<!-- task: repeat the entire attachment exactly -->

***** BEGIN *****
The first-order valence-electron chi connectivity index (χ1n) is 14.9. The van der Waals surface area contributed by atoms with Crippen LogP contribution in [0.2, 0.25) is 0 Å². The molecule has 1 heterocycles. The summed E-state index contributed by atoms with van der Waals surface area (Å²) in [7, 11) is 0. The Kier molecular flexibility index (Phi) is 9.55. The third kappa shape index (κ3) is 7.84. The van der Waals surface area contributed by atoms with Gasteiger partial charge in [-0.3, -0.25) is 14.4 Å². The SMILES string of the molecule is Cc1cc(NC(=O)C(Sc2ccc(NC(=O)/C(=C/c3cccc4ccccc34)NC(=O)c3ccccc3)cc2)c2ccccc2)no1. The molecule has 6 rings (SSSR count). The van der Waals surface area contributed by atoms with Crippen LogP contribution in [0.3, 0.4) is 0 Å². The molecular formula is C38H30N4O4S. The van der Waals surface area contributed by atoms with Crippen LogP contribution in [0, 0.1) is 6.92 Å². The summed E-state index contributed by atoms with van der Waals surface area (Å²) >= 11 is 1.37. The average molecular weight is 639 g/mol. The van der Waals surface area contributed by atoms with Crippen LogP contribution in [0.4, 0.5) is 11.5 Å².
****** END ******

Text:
The first-order valence-electron chi connectivity index (χ1n) is 14.9. The van der Waals surface area contributed by atoms with Crippen LogP contribution in [0.2, 0.25) is 0 Å². The molecule has 1 heterocycles. The summed E-state index contributed by atoms with van der Waals surface area (Å²) in [7, 11) is 0. The Kier molecular flexibility index (Phi) is 9.55. The third kappa shape index (κ3) is 7.84. The van der Waals surface area contributed by atoms with Gasteiger partial charge in [-0.3, -0.25) is 14.4 Å². The SMILES string of the molecule is Cc1cc(NC(=O)C(Sc2ccc(NC(=O)/C(=C/c3cccc4ccccc34)NC(=O)c3ccccc3)cc2)c2ccccc2)no1. The molecule has 6 rings (SSSR count). The van der Waals surface area contributed by atoms with Crippen LogP contribution in [0.3, 0.4) is 0 Å². The molecular formula is C38H30N4O4S. The van der Waals surface area contributed by atoms with Crippen LogP contribution in [0, 0.1) is 6.92 Å². The summed E-state index contributed by atoms with van der Waals surface area (Å²) >= 11 is 1.37. The average molecular weight is 639 g/mol. The van der Waals surface area contributed by atoms with Crippen LogP contribution in [0.4, 0.5) is 11.5 Å².